Figure 2. Schematic of physical arrangement for setting central venous pressure.
Venous return, intercepted via a cannula in the right atrium, was pumped into the pulmonary artery. Between the right atrium and the pump was a section of flexible tubing and a "Starling resistor". The latter is formed with a length of flaccid tubing so that it collapses if intramural pressure becomes even slightly subatmospheric. It serves as a visual indicator and controller of pressure, a convenient means of verifying that pressure is zero at the inflow end.
In solid lines, the resistor and connecting tubing are shown as located 10 cm below the reference level of the heart. With zero pressure at the entrance to the Starling resistor, this means that pressure at the right atrium is -10 cm. In dashed lines, the assembly is shown elevated 10 cm above the heart. After appropriate adjustments of pump rate, pressure at the entrance to the Starling resistor is again zero. Five centimeters below, pressure in the right atrium is therefore at + 10 cm.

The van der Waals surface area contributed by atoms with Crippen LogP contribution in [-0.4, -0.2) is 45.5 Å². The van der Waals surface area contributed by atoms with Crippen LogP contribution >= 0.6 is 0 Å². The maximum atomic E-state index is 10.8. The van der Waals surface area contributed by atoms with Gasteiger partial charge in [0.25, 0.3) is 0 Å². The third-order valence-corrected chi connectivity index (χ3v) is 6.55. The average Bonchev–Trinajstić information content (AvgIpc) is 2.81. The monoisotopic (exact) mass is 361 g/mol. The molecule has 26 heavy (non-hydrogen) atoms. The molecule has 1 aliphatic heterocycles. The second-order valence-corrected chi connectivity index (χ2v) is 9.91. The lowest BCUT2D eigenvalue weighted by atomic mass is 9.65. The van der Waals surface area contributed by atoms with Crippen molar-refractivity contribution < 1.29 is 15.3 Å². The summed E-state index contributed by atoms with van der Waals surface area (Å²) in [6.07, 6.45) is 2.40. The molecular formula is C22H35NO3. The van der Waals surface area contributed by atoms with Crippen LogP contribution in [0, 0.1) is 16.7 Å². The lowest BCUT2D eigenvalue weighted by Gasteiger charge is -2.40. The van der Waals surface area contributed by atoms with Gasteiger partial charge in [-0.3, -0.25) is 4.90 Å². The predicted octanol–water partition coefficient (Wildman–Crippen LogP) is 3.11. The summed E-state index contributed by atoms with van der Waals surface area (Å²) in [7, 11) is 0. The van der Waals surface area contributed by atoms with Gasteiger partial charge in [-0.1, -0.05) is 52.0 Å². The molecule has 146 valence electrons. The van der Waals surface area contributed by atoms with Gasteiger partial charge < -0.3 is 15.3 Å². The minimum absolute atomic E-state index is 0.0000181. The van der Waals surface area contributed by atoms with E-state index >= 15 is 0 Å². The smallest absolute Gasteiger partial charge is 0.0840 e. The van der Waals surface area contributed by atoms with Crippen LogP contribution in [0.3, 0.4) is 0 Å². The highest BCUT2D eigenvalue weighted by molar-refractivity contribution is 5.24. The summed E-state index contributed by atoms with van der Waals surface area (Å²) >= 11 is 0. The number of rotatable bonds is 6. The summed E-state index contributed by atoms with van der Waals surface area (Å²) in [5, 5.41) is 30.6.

In the schematic representation of the peripheral vasculature, the solid lines represent the volume distribution in the venous vasculature when pressure in the right atrium was -10 cm. With this low pressure in the large collecting veins, represented as the segment nearest the heart, distending pressure is low and volume within the segment is correspondingly low. Pressures are relatively high in the peripheral veins, shown bulged out in the representation of volume in the peripheral vasculature.
After elevation of the Starling resistor to produce positive pressure in the right atrium, the distribution of flow is altered in the direction suggested by the dashed lines. The volume in the segment near the heart is relatively large, increased byD V, due to the larger distending pressures. At the low level of cardiac output associated with the condition of high central venous pressure, pressures are relatively low in the peripheral venous vasculature; the dashed line suggests the corresponding reduction of volume by DV . Changes of volume in the relatively incompliant arterial vasculature are ignored.
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